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User guide#

Architecture and workflow#

A PostgreSQL database called central database contains data in tables, organised in schemas. No data is stored in the public schema.

LizSync tools must be installed in this central database with the dedicated QGIS processing algorithm. This will create a new schema lizsync in the central database, containing the needed tables and functions in charge of the synchronisation.

Then, you need to prepare this database to add the needed metadata (server id in the table lizsync.server_metadata) and optionally prepare some tables for the synchronisation: add a unique id uid colums (UUID) and a trigger in charge of logging the table data modifications (insert, update, delete).

When the central database is ready, you can then create a package from the central database . To do so, just open or save a QGIS project containing PostgreSQL layers from the central database, choose the layers to export, and the zip package file path. This action is considered as a full synchronisation. The output zip archive contains the data from the chosen layers, but also the needed information about the central server and the tables which have been exported.

This zip archive can be deployed to one or many clone PostgreSQL databases. This action will completely remove the tables corresponding to the exported layers, and replace their content with the one inside the archive. It also re-installs the LizSync tools in the clone database, which will delete all previous audited data. After this step, the data of the synchronised tables in the clone(s) database will be the same as the one exported at the time of the package creation.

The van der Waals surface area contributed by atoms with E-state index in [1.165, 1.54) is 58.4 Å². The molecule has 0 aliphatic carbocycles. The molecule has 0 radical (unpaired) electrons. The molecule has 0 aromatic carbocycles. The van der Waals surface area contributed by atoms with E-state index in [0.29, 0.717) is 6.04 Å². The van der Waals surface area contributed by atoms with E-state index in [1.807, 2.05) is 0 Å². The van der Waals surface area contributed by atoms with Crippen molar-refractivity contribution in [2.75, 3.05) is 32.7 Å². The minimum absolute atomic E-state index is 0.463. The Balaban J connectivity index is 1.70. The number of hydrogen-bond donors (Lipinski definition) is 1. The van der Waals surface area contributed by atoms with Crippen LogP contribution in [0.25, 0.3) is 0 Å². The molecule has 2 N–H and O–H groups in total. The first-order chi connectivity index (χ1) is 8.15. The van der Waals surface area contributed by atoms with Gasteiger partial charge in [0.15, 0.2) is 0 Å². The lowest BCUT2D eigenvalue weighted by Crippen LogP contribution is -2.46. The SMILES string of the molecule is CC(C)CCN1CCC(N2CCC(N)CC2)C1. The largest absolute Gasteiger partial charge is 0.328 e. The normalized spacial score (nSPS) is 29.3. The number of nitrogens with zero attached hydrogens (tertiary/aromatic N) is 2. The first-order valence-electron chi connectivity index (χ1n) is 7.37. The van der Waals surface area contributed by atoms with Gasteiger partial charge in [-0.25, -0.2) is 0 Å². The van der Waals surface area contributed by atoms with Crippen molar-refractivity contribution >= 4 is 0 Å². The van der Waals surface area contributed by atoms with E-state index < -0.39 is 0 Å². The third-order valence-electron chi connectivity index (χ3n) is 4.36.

Data of the central and clone(s) database tables can then evolve freely, as soon as the tables structure is not modified (no addition or removal of tables or fields). For example, you can go to the field with QField installed in your tablet (or QGIS in your laptop) and edit data inside the clone database.

You can then run a bidirectional synchronisation with the dedicated QGIS processing algorithm by choosing the PostgreSQL connections for the central database and the clone database. You can also run a synchronisation by running the SQL query SELECT lizsync.synchronize() from a PostgreSQL connection to the clone database. The synchronisation is a two-step action, which first gets the data modification from the central server and then pushes the data modifications the clone to the central database.

Technical considerations#


Bidirectional synchronisation in LizSync is tied to some requirements:

  • the history of synchronisation, data modification changes and other needed information are stored inside the central database lizsync schema.

  • the data of the schemas public and lizsync are never synchronised.

  • the tables to synchronise must have a uid field of type uuid with a automatic uuid as its default value. This field is the pivot of the synchronisation process, since it identifies each object. The same object in reality will share the same uid value across databases. Example of a UUID value for this field: 5d3d503c-6d97-f11e-a2a4-5db030060f6d.

  • the tables to synchronise must have an auto increment primary key of the type integer. This id column will contain unique values in each database, but will not reliably identify the same object across databases. This means the same object could have a different auto-increment id in the central and the clone(s) databases. This id must still exists, as many applications need it to perform well, such as QGIS.